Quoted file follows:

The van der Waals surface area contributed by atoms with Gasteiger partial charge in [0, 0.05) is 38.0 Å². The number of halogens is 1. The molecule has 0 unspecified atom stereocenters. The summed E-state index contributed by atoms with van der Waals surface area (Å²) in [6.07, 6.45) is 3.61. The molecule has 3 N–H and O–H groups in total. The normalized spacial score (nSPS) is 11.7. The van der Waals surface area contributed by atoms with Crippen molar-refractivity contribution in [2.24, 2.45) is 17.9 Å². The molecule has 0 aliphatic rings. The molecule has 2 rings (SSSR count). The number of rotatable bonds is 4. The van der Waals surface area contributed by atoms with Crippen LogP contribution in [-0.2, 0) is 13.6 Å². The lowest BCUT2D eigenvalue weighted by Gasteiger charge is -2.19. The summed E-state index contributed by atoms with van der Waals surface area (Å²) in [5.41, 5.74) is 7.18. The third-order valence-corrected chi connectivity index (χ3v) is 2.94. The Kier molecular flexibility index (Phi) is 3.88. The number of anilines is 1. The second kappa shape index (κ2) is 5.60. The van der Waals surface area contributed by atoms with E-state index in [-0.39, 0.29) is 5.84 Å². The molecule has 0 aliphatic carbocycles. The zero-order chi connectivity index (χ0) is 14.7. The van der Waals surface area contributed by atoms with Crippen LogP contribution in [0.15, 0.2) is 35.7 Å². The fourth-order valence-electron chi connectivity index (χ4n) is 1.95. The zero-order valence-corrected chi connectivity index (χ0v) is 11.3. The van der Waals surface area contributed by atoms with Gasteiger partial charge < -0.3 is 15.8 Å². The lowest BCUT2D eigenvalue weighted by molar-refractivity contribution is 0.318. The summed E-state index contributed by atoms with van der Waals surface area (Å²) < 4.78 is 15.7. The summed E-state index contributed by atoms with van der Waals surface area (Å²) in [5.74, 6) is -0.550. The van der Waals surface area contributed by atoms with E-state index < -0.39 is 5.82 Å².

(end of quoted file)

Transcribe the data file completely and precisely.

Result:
The van der Waals surface area contributed by atoms with Gasteiger partial charge in [0, 0.05) is 38.0 Å². The number of halogens is 1. The molecule has 0 unspecified atom stereocenters. The summed E-state index contributed by atoms with van der Waals surface area (Å²) in [6.07, 6.45) is 3.61. The molecule has 3 N–H and O–H groups in total. The normalized spacial score (nSPS) is 11.7. The van der Waals surface area contributed by atoms with Crippen molar-refractivity contribution in [2.24, 2.45) is 17.9 Å². The molecule has 0 aliphatic rings. The molecule has 2 rings (SSSR count). The number of rotatable bonds is 4. The van der Waals surface area contributed by atoms with Crippen LogP contribution in [-0.2, 0) is 13.6 Å². The lowest BCUT2D eigenvalue weighted by Gasteiger charge is -2.19. The summed E-state index contributed by atoms with van der Waals surface area (Å²) in [5.41, 5.74) is 7.18. The third-order valence-corrected chi connectivity index (χ3v) is 2.94. The Kier molecular flexibility index (Phi) is 3.88. The number of anilines is 1. The second kappa shape index (κ2) is 5.60. The van der Waals surface area contributed by atoms with E-state index in [-0.39, 0.29) is 5.84 Å². The molecule has 0 aliphatic carbocycles. The zero-order chi connectivity index (χ0) is 14.7. The van der Waals surface area contributed by atoms with Crippen LogP contribution in [0.15, 0.2) is 35.7 Å². The fourth-order valence-electron chi connectivity index (χ4n) is 1.95. The zero-order valence-corrected chi connectivity index (χ0v) is 11.3. The van der Waals surface area contributed by atoms with Gasteiger partial charge < -0.3 is 15.8 Å². The lowest BCUT2D eigenvalue weighted by molar-refractivity contribution is 0.318. The summed E-state index contributed by atoms with van der Waals surface area (Å²) < 4.78 is 15.7. The summed E-state index contributed by atoms with van der Waals surface area (Å²) in [5.74, 6) is -0.550. The van der Waals surface area contributed by atoms with E-state index < -0.39 is 5.82 Å².